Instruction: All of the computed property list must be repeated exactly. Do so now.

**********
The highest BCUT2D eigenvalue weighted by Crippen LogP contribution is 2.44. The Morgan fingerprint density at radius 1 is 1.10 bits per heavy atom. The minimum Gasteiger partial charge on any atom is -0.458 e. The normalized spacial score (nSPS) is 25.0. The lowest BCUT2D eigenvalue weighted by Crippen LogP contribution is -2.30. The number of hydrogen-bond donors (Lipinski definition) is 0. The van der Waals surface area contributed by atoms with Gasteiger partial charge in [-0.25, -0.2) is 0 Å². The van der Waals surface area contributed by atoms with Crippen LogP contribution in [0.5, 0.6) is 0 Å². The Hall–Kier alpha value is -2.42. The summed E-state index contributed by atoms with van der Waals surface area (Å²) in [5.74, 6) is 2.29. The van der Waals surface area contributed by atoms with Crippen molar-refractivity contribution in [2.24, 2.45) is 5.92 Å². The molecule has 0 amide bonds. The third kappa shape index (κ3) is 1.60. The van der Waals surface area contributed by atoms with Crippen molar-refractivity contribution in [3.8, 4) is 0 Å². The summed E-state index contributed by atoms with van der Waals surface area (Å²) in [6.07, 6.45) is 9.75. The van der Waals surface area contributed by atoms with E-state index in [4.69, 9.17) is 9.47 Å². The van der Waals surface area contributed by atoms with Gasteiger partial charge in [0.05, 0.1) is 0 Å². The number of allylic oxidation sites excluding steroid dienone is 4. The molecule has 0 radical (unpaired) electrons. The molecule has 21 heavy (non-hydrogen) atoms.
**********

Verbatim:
The highest BCUT2D eigenvalue weighted by Crippen LogP contribution is 2.44. The Morgan fingerprint density at radius 1 is 1.10 bits per heavy atom. The minimum Gasteiger partial charge on any atom is -0.458 e. The normalized spacial score (nSPS) is 25.0. The lowest BCUT2D eigenvalue weighted by Crippen LogP contribution is -2.30. The number of hydrogen-bond donors (Lipinski definition) is 0. The van der Waals surface area contributed by atoms with Gasteiger partial charge in [-0.25, -0.2) is 0 Å². The van der Waals surface area contributed by atoms with Crippen LogP contribution in [0.5, 0.6) is 0 Å². The Hall–Kier alpha value is -2.42. The summed E-state index contributed by atoms with van der Waals surface area (Å²) in [5.74, 6) is 2.29. The van der Waals surface area contributed by atoms with Crippen molar-refractivity contribution in [2.24, 2.45) is 5.92 Å². The molecule has 0 amide bonds. The third kappa shape index (κ3) is 1.60. The van der Waals surface area contributed by atoms with Crippen molar-refractivity contribution in [3.8, 4) is 0 Å². The summed E-state index contributed by atoms with van der Waals surface area (Å²) in [6.07, 6.45) is 9.75. The van der Waals surface area contributed by atoms with E-state index in [4.69, 9.17) is 9.47 Å². The van der Waals surface area contributed by atoms with Gasteiger partial charge in [0.05, 0.1) is 0 Å². The number of allylic oxidation sites excluding steroid dienone is 4. The molecule has 0 radical (unpaired) electrons. The molecule has 21 heavy (non-hydrogen) atoms.